Burish escaped further discipline. His coach Mike Eaves said it was because the league compared his case to that of Geoff Paukovich's from last spring. Paukovich received a one-game suspension for his hit from behind on Robbie Bina during the Final Five that broke Bina's neck. Since the Burish hit did not measure up to that, he was not further suspended beyond his automatic for getting a DQ. That seems like a bizarre comparison, though, if that's what was actually used. Paukovich never got a DQ, so was given a one-gamer by the league, which Denver coach George Gwozdecky then tacked onto. Are we saying that a vicious hit from behind is the standard required to getting a one-game suspension? Burish might not have deserved it, but that's not the standard to use.
In any event, the Badgers are the only team in any D-I league to have zero losses still in conference play. How about that? That's pretty early in the season for there to be only one team like that. Miami and Cornell were the other hold outs, but lost last Saturday. But how about Miami, still? They host Notre Dame this weekend and we'll see if the Red Hawks can keep it going.
But even crazier, other than Michigan, the only other CCHA teams at .500 or better in the league are Ferris State, Lake Superior State and Alaska-Fairbanks. Whoa!
Other games to look at: Union at Cornell. Cornell comes off a win at Harvard last Friday, while Union swept its weekend, beating Princeton and Quinnipiac. The Big Red were demolished by Dartmouth, 6-1, on Saturday, the Big Green's only win this season.
BU is at Providence. Big test for the Terriers, and Providence, at 6-2, is playing well. BU has been completely Jekyll and Hyde. No idea what to make of the Terriers.
North Dakota at St. Cloud. The Sioux swept Duluth, and the Huskies split with Michigan Tech. North Dakota is young but extremely talented. Can the Sioux stay afloat in a tough conference with such a young defense? Will they hit the wall, mentally or physically?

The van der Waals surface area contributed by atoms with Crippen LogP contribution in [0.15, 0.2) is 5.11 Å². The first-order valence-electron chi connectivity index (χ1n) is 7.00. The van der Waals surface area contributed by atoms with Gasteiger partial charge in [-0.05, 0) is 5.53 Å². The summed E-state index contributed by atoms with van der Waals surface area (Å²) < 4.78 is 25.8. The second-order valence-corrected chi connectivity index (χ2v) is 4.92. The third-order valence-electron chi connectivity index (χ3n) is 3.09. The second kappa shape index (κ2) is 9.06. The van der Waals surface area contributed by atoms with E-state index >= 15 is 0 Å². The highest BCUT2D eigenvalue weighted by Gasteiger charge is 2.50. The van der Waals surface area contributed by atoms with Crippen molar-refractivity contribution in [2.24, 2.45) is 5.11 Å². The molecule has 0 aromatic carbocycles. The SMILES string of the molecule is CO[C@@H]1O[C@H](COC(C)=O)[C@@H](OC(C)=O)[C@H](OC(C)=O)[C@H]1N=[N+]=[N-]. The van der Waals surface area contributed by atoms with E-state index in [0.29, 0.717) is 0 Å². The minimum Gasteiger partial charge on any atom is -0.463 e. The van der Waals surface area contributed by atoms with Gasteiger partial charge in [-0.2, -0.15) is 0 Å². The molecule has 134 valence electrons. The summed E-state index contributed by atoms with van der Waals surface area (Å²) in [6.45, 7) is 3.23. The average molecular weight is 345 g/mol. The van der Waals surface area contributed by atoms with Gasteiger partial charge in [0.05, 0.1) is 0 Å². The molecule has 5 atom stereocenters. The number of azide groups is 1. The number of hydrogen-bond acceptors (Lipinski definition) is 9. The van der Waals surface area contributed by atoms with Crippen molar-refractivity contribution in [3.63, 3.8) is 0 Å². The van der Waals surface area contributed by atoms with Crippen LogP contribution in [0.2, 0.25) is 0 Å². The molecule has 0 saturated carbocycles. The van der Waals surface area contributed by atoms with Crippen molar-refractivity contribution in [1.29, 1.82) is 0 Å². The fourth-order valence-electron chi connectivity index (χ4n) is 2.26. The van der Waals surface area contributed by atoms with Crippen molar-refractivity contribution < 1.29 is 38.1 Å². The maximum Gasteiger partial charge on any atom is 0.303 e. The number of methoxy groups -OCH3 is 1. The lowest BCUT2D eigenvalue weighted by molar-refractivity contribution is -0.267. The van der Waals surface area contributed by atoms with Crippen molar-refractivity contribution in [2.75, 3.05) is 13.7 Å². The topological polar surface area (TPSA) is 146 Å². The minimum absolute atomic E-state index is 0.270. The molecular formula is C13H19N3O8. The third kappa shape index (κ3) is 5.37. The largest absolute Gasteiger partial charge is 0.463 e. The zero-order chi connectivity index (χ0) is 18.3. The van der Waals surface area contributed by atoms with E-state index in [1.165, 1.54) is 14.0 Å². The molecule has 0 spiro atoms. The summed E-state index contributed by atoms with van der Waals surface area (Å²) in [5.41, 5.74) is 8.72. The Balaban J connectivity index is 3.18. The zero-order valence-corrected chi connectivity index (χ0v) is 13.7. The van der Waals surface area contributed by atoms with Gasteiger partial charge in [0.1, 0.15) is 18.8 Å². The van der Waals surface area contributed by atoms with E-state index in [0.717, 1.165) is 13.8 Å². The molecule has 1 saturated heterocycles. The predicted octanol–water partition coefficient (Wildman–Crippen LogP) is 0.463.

If nothing else, Moncton of Quebec Major Junior League team has some world class sh*t disturbers on their payroll. Especially when it comes to NCAA teams.
Last year, I railed against Moncton officials for planting rumors that Chris Bourque was interested in leaving Boston University to play major junior in Moncton, which owned his CHL rights. And he used as evidence the fact that Bourque had showed up for a game. I thought it was a bunch of nonsense.
Certainly, I appeared to have egg on my face when, after BU's season ended, Bourque bolted on school and appeared headed for Moncton. But in reality, Bourque used Moncton as little more than leverage to get a deal with the Washington Capitals, who had drafted him the previous summer. He's now playing for Portland, the Caps' American Hockey League affiliate.
Now, Moncton is at it again, throwing out quotes to the local papers that Maine freshman Simon Danis-Pepin is thinking of leaving the Black Bears. Danis-Pepin is 6-foot-7, and some people think he could be a high-round NHL pick next summer. He is ranked ninth among NCAA skaters by the Central Scouting Service on its Preliminary Rankings list.
The article quotes Moncton coach and director of hockey operations, Ted Nolan, as saying that Danis-Pepin was at a recent game, and the two spoke. Danis-Pepin has played in only three games so far for Maine, and Nolan believes he needs to play more games in order to get noticed for the NHL Draft. He claims he didn't try to persuade Danis-Pepin, yet he's laced the article with a series of hard sells to the reporter on why Danis-Pepin should leave Maine, even if he didn't tell the player directly.
First of all, Danis-Pepin was at the game in Lewiston, Maine. He was there with teammate Billy Ryan to see Ryan's former Cushing teammate, Keith Yandle, play.
But regardless of whether Danis-Pepin really spoke to Moncton, or how interested he is, or whether he really does leave — none of that matters. The point here is, why does this stuff only happen with Moncton? No one else is continually floating rumors to the local papers, as a way of pressuring NCAA players to skip out. It's like an indirect hard sell, something that gets the wheels spinning.
It's bush league.